Democrats’ chances of becoming the majority party in the U.S. Senate after the general election this November are rising dramatically. As the Cook Political Report shares, a full four currently GOP-held Senate seats are currently toss-ups, including races in Maine, Arizona, Colorado, and North Carolina. In every single one of those races, the Democratic challenger has outraised the Republican incumbent during recent fundraising. Now, CNN elections analyst Harry Enten reports that based on past data, Democrats have emerged as the slight favorite overall to successfully nab the majority in the Senate.
In order to become the Senate’s majority party, Democrats need to score a net gain of three additional seats tacked onto their current total if Joe Biden wins the presidency. Biden’s Democratic vice president will be able to break ties in the Democrats’ favor, since Democrats netting three seats will put the Senate balance at 50-50. If Biden doesn’t win the presidency, Democrats would need four additional seats to secure the majority.
And they’re doing well. Enten reports that the “chance Democrats net gain at least 3 seats is about 3-in-5 (60%), while the chance they net gain at least 4 seats is about 1-in-2 (50%).” A 50 percent chance that Democrats win enough seats to secure the majority status in the Senate no matter who is president is pretty impressive, especially considering the slew of states that Trump won in 2016 where Democrats are currently favored.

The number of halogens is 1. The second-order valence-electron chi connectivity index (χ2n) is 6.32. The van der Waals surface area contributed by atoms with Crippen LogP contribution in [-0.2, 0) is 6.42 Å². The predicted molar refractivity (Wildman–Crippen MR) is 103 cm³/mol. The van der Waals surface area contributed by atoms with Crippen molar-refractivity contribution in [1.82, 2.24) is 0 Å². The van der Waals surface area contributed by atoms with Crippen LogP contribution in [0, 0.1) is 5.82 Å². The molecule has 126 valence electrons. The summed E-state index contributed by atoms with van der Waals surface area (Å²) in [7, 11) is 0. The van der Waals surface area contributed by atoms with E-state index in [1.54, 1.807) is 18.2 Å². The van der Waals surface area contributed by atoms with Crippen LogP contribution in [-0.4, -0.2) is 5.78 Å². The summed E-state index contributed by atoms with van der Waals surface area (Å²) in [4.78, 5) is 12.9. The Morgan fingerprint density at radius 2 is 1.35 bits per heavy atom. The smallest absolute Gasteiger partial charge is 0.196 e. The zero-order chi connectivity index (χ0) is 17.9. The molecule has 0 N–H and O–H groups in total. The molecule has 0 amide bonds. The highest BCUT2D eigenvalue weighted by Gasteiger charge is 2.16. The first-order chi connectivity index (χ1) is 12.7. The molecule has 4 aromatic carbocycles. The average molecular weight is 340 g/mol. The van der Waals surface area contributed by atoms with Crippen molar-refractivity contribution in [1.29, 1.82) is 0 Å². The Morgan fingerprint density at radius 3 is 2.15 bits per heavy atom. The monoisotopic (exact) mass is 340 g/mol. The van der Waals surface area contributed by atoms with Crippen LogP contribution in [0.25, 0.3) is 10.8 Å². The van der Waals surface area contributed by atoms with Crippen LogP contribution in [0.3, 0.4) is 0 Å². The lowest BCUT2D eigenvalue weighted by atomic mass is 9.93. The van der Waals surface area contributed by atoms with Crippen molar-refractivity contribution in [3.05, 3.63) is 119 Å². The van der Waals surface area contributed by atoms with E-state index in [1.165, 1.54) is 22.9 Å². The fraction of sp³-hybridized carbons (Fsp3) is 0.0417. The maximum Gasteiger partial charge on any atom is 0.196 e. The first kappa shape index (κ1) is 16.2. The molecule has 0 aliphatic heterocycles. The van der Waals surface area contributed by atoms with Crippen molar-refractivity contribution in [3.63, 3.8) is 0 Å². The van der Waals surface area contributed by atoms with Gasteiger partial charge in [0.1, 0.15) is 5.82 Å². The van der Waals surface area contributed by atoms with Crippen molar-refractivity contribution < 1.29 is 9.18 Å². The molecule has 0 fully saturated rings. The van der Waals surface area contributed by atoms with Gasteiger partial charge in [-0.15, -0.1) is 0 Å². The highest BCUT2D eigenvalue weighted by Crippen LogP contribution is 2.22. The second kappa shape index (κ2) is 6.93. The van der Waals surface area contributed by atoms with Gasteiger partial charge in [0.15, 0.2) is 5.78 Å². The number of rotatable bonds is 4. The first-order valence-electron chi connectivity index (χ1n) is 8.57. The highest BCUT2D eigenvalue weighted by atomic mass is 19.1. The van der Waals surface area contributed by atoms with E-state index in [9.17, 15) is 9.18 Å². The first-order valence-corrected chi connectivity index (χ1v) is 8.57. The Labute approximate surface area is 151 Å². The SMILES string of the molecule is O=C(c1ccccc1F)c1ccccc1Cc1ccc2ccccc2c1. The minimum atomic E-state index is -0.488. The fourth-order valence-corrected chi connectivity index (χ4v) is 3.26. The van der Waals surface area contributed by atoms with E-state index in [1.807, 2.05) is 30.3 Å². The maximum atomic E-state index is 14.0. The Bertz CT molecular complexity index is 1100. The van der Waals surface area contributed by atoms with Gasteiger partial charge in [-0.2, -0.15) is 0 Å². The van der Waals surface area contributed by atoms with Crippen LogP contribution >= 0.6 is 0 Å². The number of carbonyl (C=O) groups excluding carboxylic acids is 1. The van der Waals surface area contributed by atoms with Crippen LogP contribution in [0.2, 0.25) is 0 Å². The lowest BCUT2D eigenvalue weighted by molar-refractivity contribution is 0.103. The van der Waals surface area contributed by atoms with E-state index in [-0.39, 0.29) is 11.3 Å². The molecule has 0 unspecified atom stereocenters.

Enten explains that his analysis included an examination of “how well at this point state level polling (if available), incumbency, expert ratings, the past presidential results and the generic congressional ballot explained the ultimate result in each race” in individual Senate races stretching back to 2006.
‘Democratic chances have risen since I first looked at the map a year ago, in large part because the national environment continues to look good for them. They hold about an 8-point lead on the generic ballot. That’s about the same as it was in 2018, when it was 7 points, and about double what it was in 2016. Based on past trends, this large advantage suggests that races that may look like tossups right now are forecasted to move toward the Democrats over the course of the year.’
He even insists that Democrats are “clear favorites” in races including the contests in Maine, Colorado, and Arizona. (He agrees with the Cook Political Report that the North Carolina race is a toss-up, however.) Besides the high-profile toss-up races, Democrats also have good chances in races in states including Iowa, Kansas, and Montana. In Montana, the state’s popular governor, Democrat Steve Bullock, is running, while over in Kansas, if the overall profoundly unpopular Kris Kobach ends up winning his party’s nomination for a U.S. Senate race, Democrats could benefit.
Democrats’ chances in lower level races are buoyed by the good showing that presumptive Democratic presidential nominee Joe Biden has had in races around the country. He routinely leads in national polling and polls measuring public opinion in swing states, many of which Trump won in 2016. Trump and the GOP may be heading for a large slew of losses.